Advertisement

Der Nervenarzt

, Volume 83, Issue 12, pp 1569–1574 | Cite as

Management intrazerebraler Blutungen

Lernen wir dazu?
  • D. Staykov
  • M. Köhrmann
  • A. Unterberg
Leitthema

Zusammenfassung

Die intrazerebrale Blutung (ICB) ist die schwerste Schlaganfallform. Sie betrifft jährlich ca. 2 Mio. Menschen weltweit und ist mit einer hohen Mortalität und Morbidität vergesellschaftet. Trotz intensiver wissenschaftlicher Erforschung ist es bisher nicht gelungen, eine wirksame Therapie für die ICB zu etablieren. Die Fortschritte in der Kenntnis der zugrunde liegenden Pathomechanismen und ihrer klinischen Bedeutung haben zur Entwicklung neuer therapeutischer Ansätze beigetragen. Aktuell werden operative Verfahren, das aggressive Blutdruckmanagement und die intraventrikuläre Fibrinolyse bei zusätzlichem Vorliegen schwerer Ventrikelblutungen in großen klinischen Phase-III-Studien untersucht.

Schlüsselwörter

Intrazerebrale Blutung Perihämorrhagisches Ödem Intraventrikuläre Blutung Blutdruckmanagement Intraventrikuläre Fibrinolyse 

Management of intracerebral hemorrhage

Can we still learn something?

Summary

Intracerebral hemorrhage (ICH) is the most devastating form of stroke. It affects approximately 2 million people worldwide every year and is a major cause of mortality and morbidity. Despite the focus of intensive scientific research on ICH for decades there is still no proven treatment strategy for this disease. Advances in knowledge on the underlying pathomechanisms of ICH and the clinical impact have contributed to the development of novel treatment approaches. Currently, surgical treatment, aggressive blood pressure management and intraventricular fibrinolysis in patients with additional severe intraventricular hemorrhage are being investigated in large scale phase III clinical trials.

Keywords

Intracerebral hemorrhage Perihemorrhagic edema Intraventricular hemorrhage Blood pressure management Intraventricular fibrinolysis 

Notes

Interessenkonflikt

Der korrespondierende Autor gibt für sich und seine Koautoren an, dass kein Interessenkonflikt besteht.

Literatur

  1. 1.
    Adeoye O, Broderick JP (2010) Advances in the management of intracerebral hemorrhage. Nat Rev Neurol 6:593–601PubMedCrossRefGoogle Scholar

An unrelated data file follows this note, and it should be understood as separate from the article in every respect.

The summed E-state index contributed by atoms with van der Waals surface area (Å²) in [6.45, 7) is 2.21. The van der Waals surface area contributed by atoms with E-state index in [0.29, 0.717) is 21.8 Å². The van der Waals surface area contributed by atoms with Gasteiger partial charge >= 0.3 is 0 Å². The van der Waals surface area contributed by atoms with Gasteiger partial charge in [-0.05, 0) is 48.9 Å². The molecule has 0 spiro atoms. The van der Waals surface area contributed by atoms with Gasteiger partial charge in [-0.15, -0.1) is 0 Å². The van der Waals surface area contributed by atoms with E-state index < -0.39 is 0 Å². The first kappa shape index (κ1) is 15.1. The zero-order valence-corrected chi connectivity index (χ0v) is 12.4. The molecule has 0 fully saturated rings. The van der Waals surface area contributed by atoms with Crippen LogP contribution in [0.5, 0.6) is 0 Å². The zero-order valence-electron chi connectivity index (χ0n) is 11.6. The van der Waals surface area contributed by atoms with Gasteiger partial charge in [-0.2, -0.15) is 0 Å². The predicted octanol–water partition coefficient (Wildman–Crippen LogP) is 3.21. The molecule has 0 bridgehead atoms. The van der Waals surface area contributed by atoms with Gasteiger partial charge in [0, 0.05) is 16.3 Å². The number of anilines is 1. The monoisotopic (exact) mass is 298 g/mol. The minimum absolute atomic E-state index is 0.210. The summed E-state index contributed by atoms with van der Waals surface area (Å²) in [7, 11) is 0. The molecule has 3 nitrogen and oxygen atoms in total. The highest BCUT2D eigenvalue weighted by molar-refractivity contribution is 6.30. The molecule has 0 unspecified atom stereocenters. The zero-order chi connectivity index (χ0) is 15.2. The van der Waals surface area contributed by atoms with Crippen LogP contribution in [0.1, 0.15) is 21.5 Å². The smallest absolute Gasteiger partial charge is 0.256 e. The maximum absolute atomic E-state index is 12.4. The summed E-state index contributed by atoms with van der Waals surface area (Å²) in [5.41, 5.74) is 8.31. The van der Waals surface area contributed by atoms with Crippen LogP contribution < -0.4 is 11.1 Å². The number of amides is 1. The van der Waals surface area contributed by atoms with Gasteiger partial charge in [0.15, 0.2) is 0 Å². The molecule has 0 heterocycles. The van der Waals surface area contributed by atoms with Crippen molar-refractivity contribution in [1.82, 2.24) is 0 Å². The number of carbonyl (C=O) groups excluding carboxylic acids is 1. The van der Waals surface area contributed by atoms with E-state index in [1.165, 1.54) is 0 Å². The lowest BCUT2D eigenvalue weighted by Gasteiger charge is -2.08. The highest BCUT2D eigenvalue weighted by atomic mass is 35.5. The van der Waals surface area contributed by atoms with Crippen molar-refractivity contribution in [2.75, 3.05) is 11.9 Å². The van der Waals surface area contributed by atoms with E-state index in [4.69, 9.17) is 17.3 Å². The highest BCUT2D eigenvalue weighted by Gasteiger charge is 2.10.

2. 2.
    Asch CJ van et al (2010) Incidence, case fatality, and functional outcome of intracerebral haemorrhage over time, according to age, sex, and ethnic origin: a systematic review and meta-analysis. Lancet Neurol 9:167–176PubMedCrossRefGoogle Scholar
  3. 3.
    Keep RF, Hua Y, Xi G (2012) Intracerebral haemorrhage: mechanisms of injury and therapeutic targets. Lancet Neurol (in press)Google Scholar
  4. 4.
    Staykov D et al (2010) Novel approaches to the treatment of intracerebral haemorrhage. Int J Stroke 5:457–465PubMedCrossRefGoogle Scholar
  5. 5.
    Brott T, Thalinger K, Hertzberg V (1986) Hypertension as a risk factor for spontaneous intracerebral hemorrhage. Stroke 17:1078–1083PubMedCrossRefGoogle Scholar
  6. 6.
    Thrift AG, Donnan GA, McNeil JJ (1995) Epidemiology of intracerebral hemorrhage. Epidemiol Rev 17:361–381PubMedGoogle Scholar
  7. 7.
    Flaherty ML (2010) Anticoagulant-associated intracerebral hemorrhage. Semin Neurol 30:565–572PubMedCrossRefGoogle Scholar
  8. 8.
    Broderick JP et al (1993) Volume of intracerebral hemorrhage. A powerful and easy-to-use predictor of 30-day mortality. Stroke 24:987–993PubMedCrossRefGoogle Scholar
  9. 9.
    Daverat P et al (1991) Death and functional outcome after spontaneous intracerebral hemorrhage. A prospective study of 166 cases using multivariate analysis. Stroke 22:1–6PubMedCrossRefGoogle Scholar
  10. 10.
    Tuhrim S et al (1995) Validation and comparison of models predicting survival following intracerebral hemorrhage. Crit Care Med 23:950–954PubMedCrossRefGoogle Scholar
  11. 11.
    Davis SM et al (2006) Hematoma growth is a determinant of mortality and poor outcome after intracerebral hemorrhage. Neurology 66:1175–1181PubMedCrossRefGoogle Scholar
  12. 12.
    Steiner T et al (2006) Dynamics of intraventricular hemorrhage in patients with spontaneous intracerebral hemorrhage: risk factors, clinical impact, and effect of hemostatic therapy with recombinant activated factor VII. Neurosurgery 59(4):767–774PubMedCrossRefGoogle Scholar